) and therefore significant attention has been focused on the role of SFPs in polyandrous species. Polyandry, where females mate with different males across a reproductive bout generating postcopulatory sexual selection, results in ejaculates that compete for fertilization of a limited supply of ova, and females may choose whose sperm will fertilize those limited ova (
      • Snook R.R.
      The evolution of polyandry 159–180.
      ). Polyandry also engenders sexual conflict, in which male and female reproductive interests differ, because of the disproportionate costs and benefits of mating between the sexes (
      • Arnqvist G.
      • Rowe L.
      ). In internally fertilizing species, postcopulatory sexual selection operates between the male ejaculate that is transferred to and stored in the female reproductive tract (
      • Chen P.S.
      The functional morphology and biochemistry of insect male accessory glands and their secretions.
      ). SFPs in these species may increase female fecundity, reduce female receptivity, decrease female life span, alter female hunger, and remodel female reproductive tract morphology (
      • Avila F.W.
      • Sirot L.K.
      • LaFlamme B.A.
      • Rubinstein C.D.
      • Wolfner M.F.
      Insect seminal fluid proteins: identification and function.
      ,
      • Perry J.C.
      • Sirot L.
      • Wigby S.
      The seminal symphony: How to compose an ejaculate.
      ,
      • Mattei A.L.
      • Riccio M.L.
      • Avila F.W.
      • Wolfner M.F.
      Integrated 3D view of postmating responses by the Drosophila melanogaster female reproductive tract, obtained by micro-computed tomography scanning.
      ,
      • Avila F.W.
      • Wolfner M.F.
      Acp36DE is required for uterine conformational changes in mated Drosophila females.
      ).
      SFPs were first identified by their canonical signal peptide sequence that direct proteins to the secretory pathway (
      • Avila F.W.
      • Sirot L.K.
      • LaFlamme B.A.
      • Rubinstein C.D.
      • Wolfner M.F.
      Insect seminal fluid proteins: identification and function.
      ). Cross-species comparative work has found that general classes of SFPs are conserved (e.g., proteases and protease inhibitors, lectins and prohormones) suggesting that their mechanisms of action are also conserved. However, individual SFPs can rapidly evolve with signals of accelerated rates of adaptive molecular evolution found in studies of coding sequence and male-biased gene expression observed across different animal taxa (e.g., mammals (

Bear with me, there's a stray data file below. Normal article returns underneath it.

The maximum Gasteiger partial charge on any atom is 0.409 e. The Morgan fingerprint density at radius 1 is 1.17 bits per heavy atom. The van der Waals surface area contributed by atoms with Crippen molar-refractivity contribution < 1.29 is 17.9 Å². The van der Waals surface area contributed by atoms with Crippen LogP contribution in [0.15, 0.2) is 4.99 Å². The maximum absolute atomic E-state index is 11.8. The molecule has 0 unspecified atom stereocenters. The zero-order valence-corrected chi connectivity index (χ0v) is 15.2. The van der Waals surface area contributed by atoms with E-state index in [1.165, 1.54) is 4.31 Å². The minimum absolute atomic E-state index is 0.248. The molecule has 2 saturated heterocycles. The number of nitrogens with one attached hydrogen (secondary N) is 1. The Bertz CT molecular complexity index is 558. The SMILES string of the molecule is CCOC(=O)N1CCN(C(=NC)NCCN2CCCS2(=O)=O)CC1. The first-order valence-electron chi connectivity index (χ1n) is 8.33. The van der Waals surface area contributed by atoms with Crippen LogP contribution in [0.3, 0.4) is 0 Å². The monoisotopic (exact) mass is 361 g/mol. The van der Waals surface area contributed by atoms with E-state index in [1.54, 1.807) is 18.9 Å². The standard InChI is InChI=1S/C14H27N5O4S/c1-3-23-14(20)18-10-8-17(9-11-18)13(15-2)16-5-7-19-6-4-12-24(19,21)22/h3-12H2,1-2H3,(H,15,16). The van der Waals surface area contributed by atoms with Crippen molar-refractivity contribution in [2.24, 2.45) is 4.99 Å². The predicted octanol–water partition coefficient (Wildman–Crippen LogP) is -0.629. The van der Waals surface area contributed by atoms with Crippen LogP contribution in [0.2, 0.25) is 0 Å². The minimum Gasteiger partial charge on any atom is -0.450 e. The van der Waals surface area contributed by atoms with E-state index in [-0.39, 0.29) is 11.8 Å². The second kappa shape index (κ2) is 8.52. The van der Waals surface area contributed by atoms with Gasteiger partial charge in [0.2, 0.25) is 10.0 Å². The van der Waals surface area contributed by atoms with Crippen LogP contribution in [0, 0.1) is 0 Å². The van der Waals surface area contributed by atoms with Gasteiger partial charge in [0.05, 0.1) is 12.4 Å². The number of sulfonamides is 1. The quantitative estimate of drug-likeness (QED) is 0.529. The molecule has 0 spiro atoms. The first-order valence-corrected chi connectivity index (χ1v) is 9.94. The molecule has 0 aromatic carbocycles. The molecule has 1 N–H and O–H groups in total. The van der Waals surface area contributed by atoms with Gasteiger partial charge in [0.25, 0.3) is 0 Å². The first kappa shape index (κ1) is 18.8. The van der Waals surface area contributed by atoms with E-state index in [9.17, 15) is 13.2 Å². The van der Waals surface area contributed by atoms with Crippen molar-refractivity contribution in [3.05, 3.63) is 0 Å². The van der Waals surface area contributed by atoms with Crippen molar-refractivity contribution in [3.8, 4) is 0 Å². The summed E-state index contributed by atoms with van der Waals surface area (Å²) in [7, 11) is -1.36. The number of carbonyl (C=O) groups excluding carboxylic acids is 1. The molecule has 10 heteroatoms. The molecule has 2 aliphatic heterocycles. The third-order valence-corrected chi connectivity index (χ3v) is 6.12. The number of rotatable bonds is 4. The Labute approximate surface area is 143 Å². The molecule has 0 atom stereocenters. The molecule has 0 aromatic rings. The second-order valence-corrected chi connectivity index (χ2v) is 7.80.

• Dorus S.
      • Evans P.D.
      • Wyckoff G.J.
      • Choi S.S.
      • Lahn B.T.
      Rate of molecular evolution of the seminal protein gene SEMG2 correlates with levels of female promiscuity.
      ,
      • Ramm S.A.
      • McDonald L.
      • Hurst J.L.
      • Beynon R.J.
      • Stockley P.
      Comparative proteomics reveals evidence for evolutionary diversification of rodent seminal fluid and its functional significance in sperm competition.
      ); birds (
      • Harrison P.W.
      • Wright A.E.
      • Zimmer F.
      • Dean R.
      • Montgomery S.H.
      • Pointer M.A.
      • Mank J.E.
      Sexual selection drives evolution and rapid turnover of male gene expression.
      ); Drosophila (
      • Clark N.L.
      • Aagaard J.E.
      • Swanson W.J.
      Evolution of reproductive proteins from animals and plants.
      ,
      • Mueller J.L.
      • Ravi Ram K.
      • McGraw L.A.
      • Bloch Qazi M.C.
      • Siggia E.D.
      • Clark A.G.
      • Aquadro C.F.
      • Wolfner M.F.
      Cross-species comparison of Drosophila male accessory gland protein genes.
      ,
      • Panhuis T.M.
      • Clark N.L.
      • Swanson W.J.
      Rapid evolution of reproductive proteins in abalone and Drosophila.
      )). Sex-biased genes in general show faster rates of sequence and expression divergence that is consistent with predictions from sexual selection (e.g., (
      • Parsch J.
      • Ellegren H.
      The evolutionary causes and consequences of sex- biased gene expression.
      ) but see (
      • Harrison P.W.
      • Wright A.E.
      • Zimmer F.
      • Dean R.
      • Montgomery S.H.
      • Pointer M.A.
      • Mank J.E.
      Sexual selection drives evolution and rapid turnover of male gene expression.
      )).
      Despite these general patterns, there are limitations to understanding the evolution of SFPs and their function. For example, SFP identification and their role in influencing fitness is dominated by work in D. melanogaster,. This species is relatively highly polyandrous (
      • Markow T.A.
      Evolution of Drosophila mating systems.
      ) and studies identifying SFPs in species with different mating systems is necessary to understand the evolution of reproductive proteins and their fitness consequences. The advent of high throughput proteomics using LC-MS/MS should allow identification of SFPs, even in nonmodel organisms although tests of adaptive evolution may be restricted (
      • Bayram H.
      • Sayadi A.
      • Immonen E.
      • Arnqvist G.
      Identification of novel ejaculate proteins in a seed beetle and division of labour across male accessory reproductive glands.
      ).
      Moreover, SFPs function in a complex network of protein-tissue interactions (
      • Poiani A.
      Complexity of seminal fluid: a review.
      ,
      • Avila F.W.
      • Sirot L.K.
      • LaFlamme B.A.
      • Rubinstein C.D.
      • Wolfner M.F.
      Insect seminal fluid proteins: identification and function.